“I revealed myself to those who did not ask for me; I was found by those who did not seek me. To a nation that did not call on my name, I said, ‘Here am I, here am I.’  All day long I have held out my hands to an obstinate people, who walk in ways not good, pursuing their own imaginations—a people who continually provoke me to my very face…” – Isaiah 65:1-3

I was in a meeting this morning and a friend of mine said, “what would it be like if I had the imagination of God?”

 I think everyone at the table thought about that for a minute.

What would that be like? For me, Charlie Brown comes to mind. Remember A Charlie Brown Christmas? Charlie the Blockhead was excused from his responsibilities as director of the Christmas Pageant to go get a tree. It was busywork and an attempt to get him out of the way. (Actually, I thought he was doing a great job as director!) And as you may recall, he brought back a pathetic little Christmas tree that bent under the weight of a single ornament, shed needles at the slightest touch, and wasn’t even artificial like it was supposed to be. He left amid ridicule. What a blockhead! But after a while Linus remarked that it “maybe it wasn’t such a bad little tree after all,” and gave it some much-needed foundational support. The rest of the kids decorated it and it became beautiful.

Charlie Brown saw something in the tree that no one else did. He saw potential. He saw something that would respond when given the proper support, love and nurture. Imagination.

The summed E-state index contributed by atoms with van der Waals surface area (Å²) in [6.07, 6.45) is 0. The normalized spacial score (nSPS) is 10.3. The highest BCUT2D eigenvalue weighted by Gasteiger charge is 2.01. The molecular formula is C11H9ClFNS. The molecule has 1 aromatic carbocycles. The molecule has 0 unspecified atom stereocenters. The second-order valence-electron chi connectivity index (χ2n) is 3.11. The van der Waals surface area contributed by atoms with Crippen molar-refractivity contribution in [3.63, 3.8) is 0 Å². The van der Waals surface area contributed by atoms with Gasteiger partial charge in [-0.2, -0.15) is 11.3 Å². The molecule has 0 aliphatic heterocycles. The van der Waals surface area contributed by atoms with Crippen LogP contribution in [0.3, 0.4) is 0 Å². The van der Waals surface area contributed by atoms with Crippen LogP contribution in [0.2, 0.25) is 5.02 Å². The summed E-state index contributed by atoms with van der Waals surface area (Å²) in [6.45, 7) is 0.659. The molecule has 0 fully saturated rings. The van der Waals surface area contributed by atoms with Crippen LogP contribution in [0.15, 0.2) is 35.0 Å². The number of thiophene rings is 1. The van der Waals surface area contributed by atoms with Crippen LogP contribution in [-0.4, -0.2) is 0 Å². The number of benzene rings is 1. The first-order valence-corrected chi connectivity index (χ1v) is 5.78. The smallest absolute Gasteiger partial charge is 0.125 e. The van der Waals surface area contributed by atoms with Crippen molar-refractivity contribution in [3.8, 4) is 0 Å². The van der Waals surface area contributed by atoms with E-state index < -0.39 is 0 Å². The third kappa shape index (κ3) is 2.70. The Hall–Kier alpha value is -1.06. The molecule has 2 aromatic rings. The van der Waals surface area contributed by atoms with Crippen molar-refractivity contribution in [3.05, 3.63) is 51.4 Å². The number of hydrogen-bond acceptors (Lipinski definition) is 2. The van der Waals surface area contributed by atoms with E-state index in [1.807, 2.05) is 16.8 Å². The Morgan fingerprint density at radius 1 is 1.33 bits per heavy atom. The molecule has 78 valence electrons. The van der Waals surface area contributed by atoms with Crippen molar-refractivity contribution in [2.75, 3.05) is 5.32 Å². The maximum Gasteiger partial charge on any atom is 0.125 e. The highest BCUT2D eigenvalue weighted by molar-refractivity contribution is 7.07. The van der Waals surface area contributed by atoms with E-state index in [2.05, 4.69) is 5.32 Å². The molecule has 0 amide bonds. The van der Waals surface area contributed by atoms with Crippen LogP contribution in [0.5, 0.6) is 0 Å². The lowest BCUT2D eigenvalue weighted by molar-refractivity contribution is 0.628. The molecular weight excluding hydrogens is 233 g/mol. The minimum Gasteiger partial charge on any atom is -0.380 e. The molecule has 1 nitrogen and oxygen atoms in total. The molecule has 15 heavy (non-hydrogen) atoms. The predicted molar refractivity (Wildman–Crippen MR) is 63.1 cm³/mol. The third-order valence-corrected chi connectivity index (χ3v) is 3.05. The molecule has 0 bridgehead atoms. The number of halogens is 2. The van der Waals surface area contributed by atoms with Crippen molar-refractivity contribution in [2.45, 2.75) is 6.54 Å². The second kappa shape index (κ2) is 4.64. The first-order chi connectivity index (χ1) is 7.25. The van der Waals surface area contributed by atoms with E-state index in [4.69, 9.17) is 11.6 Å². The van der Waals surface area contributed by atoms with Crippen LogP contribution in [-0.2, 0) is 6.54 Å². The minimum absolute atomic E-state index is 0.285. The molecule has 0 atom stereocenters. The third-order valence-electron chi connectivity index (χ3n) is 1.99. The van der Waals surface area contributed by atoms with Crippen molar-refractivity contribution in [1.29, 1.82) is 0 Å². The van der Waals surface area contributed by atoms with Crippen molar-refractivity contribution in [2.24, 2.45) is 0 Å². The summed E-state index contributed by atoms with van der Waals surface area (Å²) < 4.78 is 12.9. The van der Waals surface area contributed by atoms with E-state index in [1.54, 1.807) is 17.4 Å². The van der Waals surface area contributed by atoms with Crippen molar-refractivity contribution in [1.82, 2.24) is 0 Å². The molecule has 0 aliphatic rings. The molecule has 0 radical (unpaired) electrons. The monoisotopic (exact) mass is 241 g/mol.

A potter may imagine a bowl when she holds a lump of clay in her hands. A sculptor may imagine a face when he beholds a lump of stone. A musician may imagine the form of an improvisational solo while in the middle of a song. In each case, the thing being imagined is already there, isn’t it? The bowl is just a lump of clay in a different shape. The sculpted face already exists—the rough bits just have to be removed to reveal it. And the key signature in place already contains all the notes that the musician will use to construct the solo.

Having the imagination of God is seeing the good and the beautiful but I think it’s more than that. It’s seeing the future, too. Do you know anybody who is the same today as they were twenty years ago? Of course not. But unlike us, God sees everything at once. He sees that the rough-around-the-edges young person will let Him smooth those spots out ten years from now. He sees that the unforgiving heart of today will become a forgiving heart after a few dozen trials. He sees the valorous in the same body that houses a coward.

If we could see with the imagination of God, we would not only see people as possessing the beauty with which they were created, we would see what they could become when given the same support as that little Christmas tree. It’s easy to get seduced by the shiny pink aluminum trees like the rest of the Peanuts cast. But when you look at people with the imagination of God, you’ll be more interested in what the skinny little needle-dropper can become. Maybe you’ll even wrap your own blanket around its trunk. There’s a name for that: discipling. And if you’re serious about discipling, God’s imagination will come in very handy, indeed!



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